n order for consumer spending to come roaring back, however, one critical thing has to happen:
Consumers have to be employed
If consumers don't have jobs, they don't have much disposable income. They also can't borrow as easily (because, at least temporarily, banks have decided not to be stupid). And if consumers aren't employed, companies that sell to them can't grow as quickly, which affects the other 30% of the economy.
And how is consumer employment going? Badly.
The unemployment rate is now nearing the post-war peak of just over 10%. Yes, the unemployment rate is a lagging indicator--in part because it doesn't count unemployed people who have given up looking for a job. (As a recovery begins, these folks start looking for jobs, so the ranks of "unemployed" as defined by the BLS suddenly swells). But the rate is high enough that, unless it drops sharply, it's hard to see where the disposable income necessary to drive strong consumer spending growth (and borrowing capacity) is going to come from.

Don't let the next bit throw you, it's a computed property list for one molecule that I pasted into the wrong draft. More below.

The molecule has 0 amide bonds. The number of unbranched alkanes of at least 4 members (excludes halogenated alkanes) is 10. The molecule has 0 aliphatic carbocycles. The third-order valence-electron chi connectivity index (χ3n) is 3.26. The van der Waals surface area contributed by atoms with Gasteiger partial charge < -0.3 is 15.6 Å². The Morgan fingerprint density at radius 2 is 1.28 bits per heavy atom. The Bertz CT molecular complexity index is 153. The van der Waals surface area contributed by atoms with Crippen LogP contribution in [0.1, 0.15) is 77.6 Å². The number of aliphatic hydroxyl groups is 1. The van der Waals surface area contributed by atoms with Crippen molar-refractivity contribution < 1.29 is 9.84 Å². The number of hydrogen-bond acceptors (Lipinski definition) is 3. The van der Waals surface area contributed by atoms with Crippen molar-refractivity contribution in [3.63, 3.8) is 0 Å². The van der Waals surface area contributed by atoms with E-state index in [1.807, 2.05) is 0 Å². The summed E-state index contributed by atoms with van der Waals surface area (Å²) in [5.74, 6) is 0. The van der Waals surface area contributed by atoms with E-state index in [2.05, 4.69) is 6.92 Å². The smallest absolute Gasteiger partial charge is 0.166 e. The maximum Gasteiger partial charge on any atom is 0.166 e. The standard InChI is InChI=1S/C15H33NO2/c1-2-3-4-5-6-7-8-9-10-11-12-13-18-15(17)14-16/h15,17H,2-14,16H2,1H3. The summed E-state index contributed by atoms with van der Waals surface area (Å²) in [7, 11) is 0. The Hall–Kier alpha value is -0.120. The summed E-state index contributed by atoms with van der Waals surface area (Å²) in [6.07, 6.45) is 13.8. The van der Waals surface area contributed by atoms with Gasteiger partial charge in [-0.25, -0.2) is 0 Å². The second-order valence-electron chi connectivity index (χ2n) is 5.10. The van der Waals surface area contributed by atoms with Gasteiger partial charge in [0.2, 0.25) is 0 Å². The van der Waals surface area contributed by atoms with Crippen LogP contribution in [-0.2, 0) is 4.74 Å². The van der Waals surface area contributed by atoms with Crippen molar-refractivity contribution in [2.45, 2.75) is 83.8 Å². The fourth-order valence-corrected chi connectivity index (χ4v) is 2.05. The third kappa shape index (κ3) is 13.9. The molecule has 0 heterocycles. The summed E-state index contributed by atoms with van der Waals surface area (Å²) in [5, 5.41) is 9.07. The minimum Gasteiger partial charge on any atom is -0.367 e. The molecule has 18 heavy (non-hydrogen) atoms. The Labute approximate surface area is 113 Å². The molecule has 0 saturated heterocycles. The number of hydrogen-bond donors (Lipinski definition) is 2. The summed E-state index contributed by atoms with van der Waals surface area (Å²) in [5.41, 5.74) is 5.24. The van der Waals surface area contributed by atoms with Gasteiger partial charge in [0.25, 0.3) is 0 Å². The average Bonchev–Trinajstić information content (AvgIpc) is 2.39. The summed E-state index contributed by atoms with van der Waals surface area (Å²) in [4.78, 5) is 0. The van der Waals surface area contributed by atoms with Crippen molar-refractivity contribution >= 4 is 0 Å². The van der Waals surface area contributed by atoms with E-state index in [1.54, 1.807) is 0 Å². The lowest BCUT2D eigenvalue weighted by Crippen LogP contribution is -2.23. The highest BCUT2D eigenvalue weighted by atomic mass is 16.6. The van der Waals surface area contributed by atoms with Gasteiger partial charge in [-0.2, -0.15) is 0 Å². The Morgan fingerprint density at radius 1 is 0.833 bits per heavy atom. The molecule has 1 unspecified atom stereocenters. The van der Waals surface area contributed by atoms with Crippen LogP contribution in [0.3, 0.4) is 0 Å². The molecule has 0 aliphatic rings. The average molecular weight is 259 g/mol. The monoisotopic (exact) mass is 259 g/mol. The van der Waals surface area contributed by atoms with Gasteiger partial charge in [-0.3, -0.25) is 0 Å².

In the recession of the early 1980s, the unemployment rate dropped quickly in the beginning of the recovery. In the two more recent recessions, however, it did not.
The bulls say we'll have a sharp recovery this time because the rate of jobs recovery matches the rate of decline: Panicked employers cut too many jobs and now they'll have to hire them back. Anything is possible, but this bullish argument does not explain how the job market will rapidly absorb the huge amount of slack that is not reflected in the unemployment rate. It also does not explain how companies will rapidly increase their payrolls when they're selling to consumers that are hunkering down and trying to rebuild savings.
A record-low work-week suggests